With $3.6M, TreeRing revives the yearbook for the Facebook generation

TreeRing, a San Mateo, Calif.-based company that brings social networking into the creation of school yearbooks, has raised $3.6 million in Series A funding from Flipboard CEO and co-founder Mike McCue, Second Ave Partners, Cedar Grove Investments and other angel investors.

Estonia’s plan to get 6 year olds coding is a stroke of genius

When should children learn to code? Estonia’s Tiger Leap Foundation wants children as young as six to be enrolled in coding classes — all part of a national program that has already turned this tiny country into a technological powerhouse.

Pros and Cons of the iPad in Education

While Liam opined about the challenges an iPad can face in education here, I thought I’d tackle some potential real-world pluses and minuses from the viewpoint of a college student. I think the iPad is going to succeed in education marvelously for students and teachers.

Back to School As a Web Worker

18636595_f09160199cMany web workers welcome August and September because their kids head back to school, making work a little easier. But some web workers are excited about the fall for another reason: because they’re heading to school themselves.
Advancing your education can often make sense: you can learn new skills, earn more money and even add a couple of important-sounding letters after your name. But it also requires an ability to balance your responsibilities at school and at work. Read More about Back to School As a Web Worker

Academic Appeal: Comparing Pages and Word 2008


This time of year, it seems almost inevitable. There’s a forum post somewhere, a plea for help in the middle of the night, asking a time-honored question. No, it’s not “the answer to Life, the Universe, Everything!” It’s more profound than that: “I’m starting school this fall and I want to know what to get, iWork or Office. I’m going to be writing light papers.”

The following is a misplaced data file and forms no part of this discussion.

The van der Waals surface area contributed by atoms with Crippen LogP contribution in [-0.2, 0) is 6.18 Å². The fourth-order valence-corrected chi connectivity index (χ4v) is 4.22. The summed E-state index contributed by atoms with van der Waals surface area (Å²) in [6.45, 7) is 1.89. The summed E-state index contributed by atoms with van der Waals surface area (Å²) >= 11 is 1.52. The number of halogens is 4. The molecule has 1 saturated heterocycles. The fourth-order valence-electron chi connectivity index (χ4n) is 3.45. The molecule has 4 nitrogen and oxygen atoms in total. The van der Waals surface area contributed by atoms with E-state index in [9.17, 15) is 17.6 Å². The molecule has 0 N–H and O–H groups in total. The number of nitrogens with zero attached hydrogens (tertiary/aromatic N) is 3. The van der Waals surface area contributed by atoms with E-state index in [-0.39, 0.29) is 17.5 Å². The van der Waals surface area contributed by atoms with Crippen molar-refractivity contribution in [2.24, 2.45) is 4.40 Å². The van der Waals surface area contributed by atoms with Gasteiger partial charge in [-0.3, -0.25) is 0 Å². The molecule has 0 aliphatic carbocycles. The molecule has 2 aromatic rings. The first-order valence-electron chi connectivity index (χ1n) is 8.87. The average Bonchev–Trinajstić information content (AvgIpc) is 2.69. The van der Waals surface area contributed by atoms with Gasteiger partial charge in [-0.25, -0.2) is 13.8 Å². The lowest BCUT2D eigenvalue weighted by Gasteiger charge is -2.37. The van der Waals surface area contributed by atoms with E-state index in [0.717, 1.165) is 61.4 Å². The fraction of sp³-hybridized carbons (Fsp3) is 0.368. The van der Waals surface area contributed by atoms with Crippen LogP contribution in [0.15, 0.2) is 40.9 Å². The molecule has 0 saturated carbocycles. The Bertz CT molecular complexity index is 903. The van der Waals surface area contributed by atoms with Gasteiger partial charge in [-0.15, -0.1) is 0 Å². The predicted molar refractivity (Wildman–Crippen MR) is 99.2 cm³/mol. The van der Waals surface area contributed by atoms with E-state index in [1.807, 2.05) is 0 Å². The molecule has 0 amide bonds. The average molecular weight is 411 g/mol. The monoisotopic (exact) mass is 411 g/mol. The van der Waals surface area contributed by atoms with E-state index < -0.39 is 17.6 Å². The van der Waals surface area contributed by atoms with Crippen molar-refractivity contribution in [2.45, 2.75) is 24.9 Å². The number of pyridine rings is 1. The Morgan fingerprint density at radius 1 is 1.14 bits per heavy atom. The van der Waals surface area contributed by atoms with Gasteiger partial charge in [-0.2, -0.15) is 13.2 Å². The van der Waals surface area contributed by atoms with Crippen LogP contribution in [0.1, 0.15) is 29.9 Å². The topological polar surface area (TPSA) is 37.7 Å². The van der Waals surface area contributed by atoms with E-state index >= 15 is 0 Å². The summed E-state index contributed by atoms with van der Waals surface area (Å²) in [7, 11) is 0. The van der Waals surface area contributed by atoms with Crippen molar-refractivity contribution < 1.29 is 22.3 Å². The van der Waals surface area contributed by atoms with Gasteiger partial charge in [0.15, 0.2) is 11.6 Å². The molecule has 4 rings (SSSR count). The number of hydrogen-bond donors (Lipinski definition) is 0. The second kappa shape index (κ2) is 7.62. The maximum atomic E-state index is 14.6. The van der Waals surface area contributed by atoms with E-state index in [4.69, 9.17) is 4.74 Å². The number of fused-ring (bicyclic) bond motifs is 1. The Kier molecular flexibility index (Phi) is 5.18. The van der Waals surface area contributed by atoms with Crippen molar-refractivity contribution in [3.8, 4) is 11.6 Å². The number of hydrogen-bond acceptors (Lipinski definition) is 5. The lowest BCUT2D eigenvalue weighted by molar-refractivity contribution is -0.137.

So, I’m going to compare the two programs when writing a research paper to MLA standards. While there are a plethora of other options — I can see the “use LaTeX” comments in my head now — I’m focusing on Word and Pages. Word and Pages both support EndNote X2 and Math Type 6, but since I’ve never used Math Type, I’m not going to be able to comment on it. Read More about Academic Appeal: Comparing Pages and Word 2008

Apple Tablet Rumors: Could It Change the World?

I know, I know, I’m sorry. Yet another tablet rumor report. This time, however, there’s more meat to it, and Business Week’s Peter Burrows is so confident in information coming from sources close to its development he’s now “convinced.”

OK, so what? Some people were convinced all the way back in 2003. But at that time, there was far less to go on than we supposedly have today.

Burrows doesn’t name his source, only describing his mystery informer as someone “familiar with Apple’s product plans” who says the company expects to introduce a tablet-based device early next year. Nothing new there, right? We’ve heard that rumor already. But Burrows’ confidence in those claims is bolstered by a report from Piper Jaffray senior analyst Gene Munster, who writes:

Between indications from our component contacts in Asia, recent patents…relating to multi-touch sensitivity for more complex computing devices, comments from Tim Cook on the April 22 conference call, and Apple’s acquisition of P.A. Semi along with other recent chip-related hires, it is increasingly clear that Apple is investing more in its mobile computing franchise.